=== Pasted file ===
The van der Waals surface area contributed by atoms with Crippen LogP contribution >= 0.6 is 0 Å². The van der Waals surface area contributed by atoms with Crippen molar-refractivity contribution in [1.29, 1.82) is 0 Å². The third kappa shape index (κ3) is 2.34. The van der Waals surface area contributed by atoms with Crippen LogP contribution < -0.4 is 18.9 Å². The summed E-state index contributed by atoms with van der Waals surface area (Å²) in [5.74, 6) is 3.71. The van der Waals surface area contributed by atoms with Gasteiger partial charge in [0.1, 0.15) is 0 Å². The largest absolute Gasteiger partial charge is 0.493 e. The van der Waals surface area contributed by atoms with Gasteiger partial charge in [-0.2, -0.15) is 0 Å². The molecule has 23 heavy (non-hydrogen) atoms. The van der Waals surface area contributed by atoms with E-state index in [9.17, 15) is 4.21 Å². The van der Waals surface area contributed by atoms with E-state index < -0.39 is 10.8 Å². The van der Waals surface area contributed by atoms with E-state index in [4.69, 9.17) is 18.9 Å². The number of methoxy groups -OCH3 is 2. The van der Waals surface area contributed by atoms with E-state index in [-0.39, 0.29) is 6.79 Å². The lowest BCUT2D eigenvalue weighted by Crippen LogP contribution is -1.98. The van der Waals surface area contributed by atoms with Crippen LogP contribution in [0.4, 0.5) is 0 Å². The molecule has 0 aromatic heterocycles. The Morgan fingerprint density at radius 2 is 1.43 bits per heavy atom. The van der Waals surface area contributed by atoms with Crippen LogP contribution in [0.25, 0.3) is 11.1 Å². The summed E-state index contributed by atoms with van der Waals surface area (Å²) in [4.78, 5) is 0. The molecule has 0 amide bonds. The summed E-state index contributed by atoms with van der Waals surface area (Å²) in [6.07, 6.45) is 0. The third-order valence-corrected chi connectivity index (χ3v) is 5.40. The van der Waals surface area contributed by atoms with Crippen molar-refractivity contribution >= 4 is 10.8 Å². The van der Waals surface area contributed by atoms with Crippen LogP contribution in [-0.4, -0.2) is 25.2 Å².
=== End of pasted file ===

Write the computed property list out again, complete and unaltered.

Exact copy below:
The van der Waals surface area contributed by atoms with Crippen LogP contribution >= 0.6 is 0 Å². The van der Waals surface area contributed by atoms with Crippen molar-refractivity contribution in [1.29, 1.82) is 0 Å². The third kappa shape index (κ3) is 2.34. The van der Waals surface area contributed by atoms with Crippen LogP contribution < -0.4 is 18.9 Å². The summed E-state index contributed by atoms with van der Waals surface area (Å²) in [5.74, 6) is 3.71. The van der Waals surface area contributed by atoms with Gasteiger partial charge in [0.1, 0.15) is 0 Å². The largest absolute Gasteiger partial charge is 0.493 e. The van der Waals surface area contributed by atoms with Gasteiger partial charge in [-0.2, -0.15) is 0 Å². The molecule has 23 heavy (non-hydrogen) atoms. The van der Waals surface area contributed by atoms with E-state index in [9.17, 15) is 4.21 Å². The van der Waals surface area contributed by atoms with E-state index < -0.39 is 10.8 Å². The van der Waals surface area contributed by atoms with E-state index in [4.69, 9.17) is 18.9 Å². The number of methoxy groups -OCH3 is 2. The van der Waals surface area contributed by atoms with E-state index in [-0.39, 0.29) is 6.79 Å². The lowest BCUT2D eigenvalue weighted by Crippen LogP contribution is -1.98. The van der Waals surface area contributed by atoms with Crippen LogP contribution in [0.4, 0.5) is 0 Å². The molecule has 0 aromatic heterocycles. The Morgan fingerprint density at radius 2 is 1.43 bits per heavy atom. The van der Waals surface area contributed by atoms with Crippen LogP contribution in [0.25, 0.3) is 11.1 Å². The summed E-state index contributed by atoms with van der Waals surface area (Å²) in [4.78, 5) is 0. The molecule has 0 amide bonds. The summed E-state index contributed by atoms with van der Waals surface area (Å²) in [6.07, 6.45) is 0. The third-order valence-corrected chi connectivity index (χ3v) is 5.40. The van der Waals surface area contributed by atoms with Crippen molar-refractivity contribution >= 4 is 10.8 Å². The van der Waals surface area contributed by atoms with Crippen LogP contribution in [-0.4, -0.2) is 25.2 Å².